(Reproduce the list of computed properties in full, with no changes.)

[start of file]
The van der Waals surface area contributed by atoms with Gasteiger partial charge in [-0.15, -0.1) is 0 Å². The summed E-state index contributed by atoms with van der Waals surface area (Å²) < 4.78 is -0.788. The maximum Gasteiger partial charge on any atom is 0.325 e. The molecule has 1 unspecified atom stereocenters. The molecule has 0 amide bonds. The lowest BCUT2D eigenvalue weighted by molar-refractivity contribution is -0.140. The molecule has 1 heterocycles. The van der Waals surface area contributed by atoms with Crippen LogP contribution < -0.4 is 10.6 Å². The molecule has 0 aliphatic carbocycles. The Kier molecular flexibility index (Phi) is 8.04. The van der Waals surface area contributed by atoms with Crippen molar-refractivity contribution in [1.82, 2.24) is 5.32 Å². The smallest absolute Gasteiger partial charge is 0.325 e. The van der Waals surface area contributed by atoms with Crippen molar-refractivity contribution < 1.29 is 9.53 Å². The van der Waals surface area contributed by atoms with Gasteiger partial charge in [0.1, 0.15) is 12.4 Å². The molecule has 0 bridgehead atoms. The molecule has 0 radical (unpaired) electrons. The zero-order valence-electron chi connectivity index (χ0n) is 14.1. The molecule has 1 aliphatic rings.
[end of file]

The van der Waals surface area contributed by atoms with Gasteiger partial charge in [-0.15, -0.1) is 0 Å². The summed E-state index contributed by atoms with van der Waals surface area (Å²) < 4.78 is -0.788. The maximum Gasteiger partial charge on any atom is 0.325 e. The molecule has 1 unspecified atom stereocenters. The molecule has 0 amide bonds. The lowest BCUT2D eigenvalue weighted by molar-refractivity contribution is -0.140. The molecule has 1 heterocycles. The van der Waals surface area contributed by atoms with Crippen LogP contribution < -0.4 is 10.6 Å². The molecule has 0 aliphatic carbocycles. The Kier molecular flexibility index (Phi) is 8.04. The van der Waals surface area contributed by atoms with Crippen molar-refractivity contribution in [1.82, 2.24) is 5.32 Å². The smallest absolute Gasteiger partial charge is 0.325 e. The van der Waals surface area contributed by atoms with Crippen molar-refractivity contribution < 1.29 is 9.53 Å². The van der Waals surface area contributed by atoms with Gasteiger partial charge in [0.1, 0.15) is 12.4 Å². The molecule has 0 bridgehead atoms. The molecule has 0 radical (unpaired) electrons. The zero-order valence-electron chi connectivity index (χ0n) is 14.1. The molecule has 1 aliphatic rings.